It can happen in a flash. That moment when you see the image that you want your camera to capture. It may be as you’re walking your dog. It may be something you see as you drive to work that triggers an idea. Or may be a sudden inspiration that hits as you stumble to the bathroom at two in the morning. I wish I could see that flash of creativity more often. Most of the time my inspiration from what I have planned to photograph. Once I am at the scene of an interesting landscape, or have something that I want to photograph at hand, then I become inspired to see the image I want to create.
This low C Irish or Penny whistle had been sent to me by the whistle maker to photograph it for his website. As I tried to come up with unique ideas for how best to showcase it I leaned the whistle against a set of barnboard doors. Although the final image chosen for the website was a different one, I love this image of the whistle and a bodhran leaning against the doors as if they were put down between sets and will very soon be played again. When the building the doors were attached to was torn down I kept a section of one door to use as a backdrop. The final image chosen was a simple photo, taken from above of the whistle lying in a bed of fallen oak leaves. Some were already brown but others still had vestiges of their fall colors. The website owner then became further creative and cropped the image so that rather than being a plain rectangle it had the shape of an oak leaf.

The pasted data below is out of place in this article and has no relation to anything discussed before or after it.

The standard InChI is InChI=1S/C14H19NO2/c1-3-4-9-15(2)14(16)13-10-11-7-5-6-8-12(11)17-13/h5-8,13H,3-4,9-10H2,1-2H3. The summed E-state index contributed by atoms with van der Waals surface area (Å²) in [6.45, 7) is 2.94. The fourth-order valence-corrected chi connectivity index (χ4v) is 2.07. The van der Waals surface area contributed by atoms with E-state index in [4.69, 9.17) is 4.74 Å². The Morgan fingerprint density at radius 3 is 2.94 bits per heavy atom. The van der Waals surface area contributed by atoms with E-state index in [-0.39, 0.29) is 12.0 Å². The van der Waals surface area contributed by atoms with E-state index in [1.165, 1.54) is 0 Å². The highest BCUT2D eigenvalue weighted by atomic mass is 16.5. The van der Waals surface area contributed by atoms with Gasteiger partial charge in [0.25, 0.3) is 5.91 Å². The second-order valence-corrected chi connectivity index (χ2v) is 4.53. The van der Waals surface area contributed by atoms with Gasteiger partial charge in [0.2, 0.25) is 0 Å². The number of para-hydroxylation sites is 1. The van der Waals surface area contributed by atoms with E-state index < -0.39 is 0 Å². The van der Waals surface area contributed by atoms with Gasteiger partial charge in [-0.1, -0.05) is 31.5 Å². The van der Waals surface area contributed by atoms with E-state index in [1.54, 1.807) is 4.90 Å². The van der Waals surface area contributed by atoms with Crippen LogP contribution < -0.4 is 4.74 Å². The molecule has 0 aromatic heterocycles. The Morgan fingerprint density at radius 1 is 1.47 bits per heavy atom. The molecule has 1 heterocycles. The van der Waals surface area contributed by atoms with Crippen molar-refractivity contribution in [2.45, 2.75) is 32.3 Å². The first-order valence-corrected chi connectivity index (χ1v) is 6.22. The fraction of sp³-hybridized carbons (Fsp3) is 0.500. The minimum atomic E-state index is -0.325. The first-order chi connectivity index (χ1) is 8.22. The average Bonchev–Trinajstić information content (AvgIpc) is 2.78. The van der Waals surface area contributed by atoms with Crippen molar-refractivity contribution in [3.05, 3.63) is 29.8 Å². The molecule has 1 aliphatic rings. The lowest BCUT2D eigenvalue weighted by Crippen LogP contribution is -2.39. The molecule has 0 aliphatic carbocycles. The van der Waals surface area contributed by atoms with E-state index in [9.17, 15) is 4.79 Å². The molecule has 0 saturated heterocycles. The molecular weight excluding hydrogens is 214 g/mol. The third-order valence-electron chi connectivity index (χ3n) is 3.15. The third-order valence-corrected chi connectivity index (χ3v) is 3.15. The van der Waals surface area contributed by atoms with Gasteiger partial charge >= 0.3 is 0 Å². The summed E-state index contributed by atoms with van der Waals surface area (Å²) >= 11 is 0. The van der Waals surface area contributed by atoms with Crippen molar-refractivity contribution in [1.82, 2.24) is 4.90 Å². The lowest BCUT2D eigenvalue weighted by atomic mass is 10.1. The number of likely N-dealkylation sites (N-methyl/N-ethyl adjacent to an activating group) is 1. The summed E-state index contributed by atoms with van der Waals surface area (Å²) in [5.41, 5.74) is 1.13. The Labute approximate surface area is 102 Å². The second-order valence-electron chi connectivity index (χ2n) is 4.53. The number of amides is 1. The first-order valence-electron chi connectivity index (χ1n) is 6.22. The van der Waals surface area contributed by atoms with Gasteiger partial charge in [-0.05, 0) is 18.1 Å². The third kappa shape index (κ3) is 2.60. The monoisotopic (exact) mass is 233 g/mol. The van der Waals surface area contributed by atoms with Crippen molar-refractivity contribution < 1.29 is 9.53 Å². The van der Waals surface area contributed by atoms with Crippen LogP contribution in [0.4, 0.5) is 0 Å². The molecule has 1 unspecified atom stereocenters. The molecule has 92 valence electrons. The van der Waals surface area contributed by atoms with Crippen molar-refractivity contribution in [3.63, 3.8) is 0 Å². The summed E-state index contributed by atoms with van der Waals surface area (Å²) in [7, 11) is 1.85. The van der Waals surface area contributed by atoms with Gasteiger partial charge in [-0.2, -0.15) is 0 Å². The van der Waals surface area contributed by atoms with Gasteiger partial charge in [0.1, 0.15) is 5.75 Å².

When I am photographing horses it’s easier for me to be creative. Although I do photograph the posed images requested by their owners, it’s the unplanned fun moments I like to capture. Moments between the horses and their people.Moments when a horse may be playful before settling down to stand still.
My biggest hurdle is finding inspiration on my own. And trying to come up with an idea can make me feel me the photographer’s version of writers block. I find that I need to relax and just let the image ideas come to me. It’s not easy and many times very frustrating. Once I have an idea getting it from idea to finished image is not always easy. My problem, in part, comes simply from making mistakes. I will look at a scene, see an image in my mind, but fail to capture it with my camera. I go home, download my media card and look critically at my creation. Then I sigh as I see all the things that spoil the image. It happens to everyone. And if we truly want to learn, the lesson is in front of us. I take note of what about the photo spoils the image I had wanted to take. I check the meta data to see what shutter speed and aperture I had used if depth of field or blur was a problem . I want to learn from my errors..